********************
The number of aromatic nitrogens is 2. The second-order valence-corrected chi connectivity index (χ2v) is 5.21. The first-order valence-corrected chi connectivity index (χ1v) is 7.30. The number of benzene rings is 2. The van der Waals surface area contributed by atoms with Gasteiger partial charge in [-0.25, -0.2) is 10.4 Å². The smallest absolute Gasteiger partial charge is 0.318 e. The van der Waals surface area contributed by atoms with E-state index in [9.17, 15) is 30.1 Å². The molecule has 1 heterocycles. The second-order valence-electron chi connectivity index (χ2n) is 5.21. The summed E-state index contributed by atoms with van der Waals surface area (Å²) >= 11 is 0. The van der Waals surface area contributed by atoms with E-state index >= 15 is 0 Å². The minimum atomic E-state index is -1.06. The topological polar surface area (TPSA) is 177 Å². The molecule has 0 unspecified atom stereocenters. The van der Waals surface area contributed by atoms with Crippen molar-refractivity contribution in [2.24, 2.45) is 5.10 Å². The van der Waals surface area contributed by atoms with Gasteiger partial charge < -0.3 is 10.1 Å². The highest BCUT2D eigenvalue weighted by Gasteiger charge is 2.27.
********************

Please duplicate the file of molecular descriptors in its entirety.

The number of aromatic nitrogens is 2. The second-order valence-corrected chi connectivity index (χ2v) is 5.21. The first-order valence-corrected chi connectivity index (χ1v) is 7.30. The number of benzene rings is 2. The van der Waals surface area contributed by atoms with Gasteiger partial charge in [-0.25, -0.2) is 10.4 Å². The smallest absolute Gasteiger partial charge is 0.318 e. The van der Waals surface area contributed by atoms with E-state index in [9.17, 15) is 30.1 Å². The molecule has 1 heterocycles. The second-order valence-electron chi connectivity index (χ2n) is 5.21. The summed E-state index contributed by atoms with van der Waals surface area (Å²) >= 11 is 0. The van der Waals surface area contributed by atoms with E-state index >= 15 is 0 Å². The minimum atomic E-state index is -1.06. The topological polar surface area (TPSA) is 177 Å². The molecule has 0 unspecified atom stereocenters. The van der Waals surface area contributed by atoms with Crippen molar-refractivity contribution in [2.24, 2.45) is 5.10 Å². The van der Waals surface area contributed by atoms with Gasteiger partial charge < -0.3 is 10.1 Å². The highest BCUT2D eigenvalue weighted by Gasteiger charge is 2.27.